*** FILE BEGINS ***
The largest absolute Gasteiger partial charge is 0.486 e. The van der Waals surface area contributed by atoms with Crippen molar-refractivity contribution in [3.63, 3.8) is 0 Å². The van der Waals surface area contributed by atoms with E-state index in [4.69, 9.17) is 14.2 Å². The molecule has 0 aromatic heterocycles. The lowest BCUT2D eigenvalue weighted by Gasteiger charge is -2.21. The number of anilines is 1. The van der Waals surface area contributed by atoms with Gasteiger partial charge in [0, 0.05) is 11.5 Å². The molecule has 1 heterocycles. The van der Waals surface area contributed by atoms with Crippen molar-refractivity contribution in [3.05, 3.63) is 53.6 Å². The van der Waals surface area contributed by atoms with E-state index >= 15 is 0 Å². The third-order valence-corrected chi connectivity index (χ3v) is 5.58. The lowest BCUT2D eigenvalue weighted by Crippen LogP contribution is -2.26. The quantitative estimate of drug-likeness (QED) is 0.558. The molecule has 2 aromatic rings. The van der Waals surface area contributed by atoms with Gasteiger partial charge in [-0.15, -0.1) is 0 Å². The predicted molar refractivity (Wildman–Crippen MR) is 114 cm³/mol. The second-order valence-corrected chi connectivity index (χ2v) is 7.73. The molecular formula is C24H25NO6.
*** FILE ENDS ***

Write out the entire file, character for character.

The largest absolute Gasteiger partial charge is 0.486 e. The van der Waals surface area contributed by atoms with Crippen molar-refractivity contribution in [3.63, 3.8) is 0 Å². The van der Waals surface area contributed by atoms with E-state index in [4.69, 9.17) is 14.2 Å². The molecule has 0 aromatic heterocycles. The lowest BCUT2D eigenvalue weighted by Gasteiger charge is -2.21. The number of anilines is 1. The van der Waals surface area contributed by atoms with Gasteiger partial charge in [0, 0.05) is 11.5 Å². The molecule has 1 heterocycles. The van der Waals surface area contributed by atoms with Crippen molar-refractivity contribution in [3.05, 3.63) is 53.6 Å². The van der Waals surface area contributed by atoms with E-state index >= 15 is 0 Å². The third-order valence-corrected chi connectivity index (χ3v) is 5.58. The lowest BCUT2D eigenvalue weighted by Crippen LogP contribution is -2.26. The quantitative estimate of drug-likeness (QED) is 0.558. The molecule has 2 aromatic rings. The van der Waals surface area contributed by atoms with Gasteiger partial charge in [-0.15, -0.1) is 0 Å². The predicted molar refractivity (Wildman–Crippen MR) is 114 cm³/mol. The second-order valence-corrected chi connectivity index (χ2v) is 7.73. The molecular formula is C24H25NO6.